Humanist Discussion Group, Vol. 17, No. 32.
Centre for Computing in the Humanities, King's College London
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Date: Fri, 23 May 2003 08:06:40 +0100
From: Willard McCarty <email@example.com>
Subject: linear narratives & nesting
[On behalf of Ryan Deschamps --WM]
>Regarding your (perhaps mostly rhetorical) statement "Are there any
>[linear narratives] that are *strictly* linear, or is this a rather
>unproductive notion of the hypertext evangelists?" I would like to
>emphatically argue that "it depends" :) (actually, I mostly want to
>explore your statement further).
>To concur with your above statement, I think it would be foolish to argue
>in any essentialist fashion that a "strictly" linear narrative exists.
>But I do question the extent to which anyone would really argue that
>point. I imagine the term (like most abstract terms in the english
>language) to refer loosely to the extent to which something is linear or
>nested -- but that definition would relate more to how I perceive its
>usage rather than any denotation I have seen.
>Any first-person narrative, for example, automatically includes two
>levels: 1) the person's conversation with the "audience" (mystically a
>cross between the "real life" reader and an "imagined" reader) and 2) the
>story that is being related to the audience (that, in turn, may nest other
>narratives as well). Further, you could call my little essay here
>"nested" because -- while you read this message in the present -- I have
>put plenty of my past experience/readings etc. along with the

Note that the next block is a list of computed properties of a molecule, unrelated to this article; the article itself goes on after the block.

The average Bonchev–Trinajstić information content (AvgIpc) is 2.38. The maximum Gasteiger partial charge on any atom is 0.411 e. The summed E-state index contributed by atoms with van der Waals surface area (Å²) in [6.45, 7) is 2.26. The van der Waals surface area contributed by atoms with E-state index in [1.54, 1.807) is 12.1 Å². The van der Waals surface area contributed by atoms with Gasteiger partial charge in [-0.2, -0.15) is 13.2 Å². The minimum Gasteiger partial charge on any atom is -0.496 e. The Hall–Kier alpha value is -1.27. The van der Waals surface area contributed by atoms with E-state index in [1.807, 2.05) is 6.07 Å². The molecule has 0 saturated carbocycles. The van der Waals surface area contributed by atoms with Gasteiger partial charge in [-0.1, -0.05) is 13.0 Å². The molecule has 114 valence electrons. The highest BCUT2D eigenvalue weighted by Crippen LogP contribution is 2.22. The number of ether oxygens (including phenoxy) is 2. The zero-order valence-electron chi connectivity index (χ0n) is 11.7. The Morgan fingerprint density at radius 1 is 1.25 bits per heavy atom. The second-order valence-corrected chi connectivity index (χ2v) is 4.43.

>message. Yet I still would argue that -- while technically nested -- most
>professors would not bother to include such a narrative as _Henderson the
>Rain King_ or any of my essays (quality of writing aside) in a course
>about framed narratives.
>However, one way I have thought of seeing the "nested" or "framed"
>narratives "genre" is by the emphasis that gets placed on the act of
>communication from one individual to another. Framed narratives -- as I
>have seen them -- tend to put the act of communication/information
>retrieval/historiography at the forefront, which makes them quite
>interesting to a society in a so-called information age. I would call
>Chaucer's tactic of blaming "characters" for all the offensive things that
>happen in _Canterbury Tales_ would be another important tactic ("indirect
>criticism") of the framed narrative as well.
>While I'm at it, though -- I think we can add Plato's _Symposium_ to the
>list of more than three nests: a guy tells another guy that socrates told
>a story that was told to him by Diotima(?) about love. Considering
>Alcibiades intrusion and general inability to comprehend what Socrates is
>all about, I would say that communication from one person to another (and
>perhaps its relationship to love)is an important theme in the book.
>And how does this relate to electronic communication: tune in next week
>true believers . . . :)?
>Ryan. . .
>MLIS/MPA Candidate -- Faculty of Management, Dalhousie University
Dr Willard McCarty | Senior Lecturer | Centre for Computing in the
Humanities | King's College London | Strand | London WC2R 2LS || +44 (0)20
7848-2784 fax: -2980 || firstname.lastname@example.org
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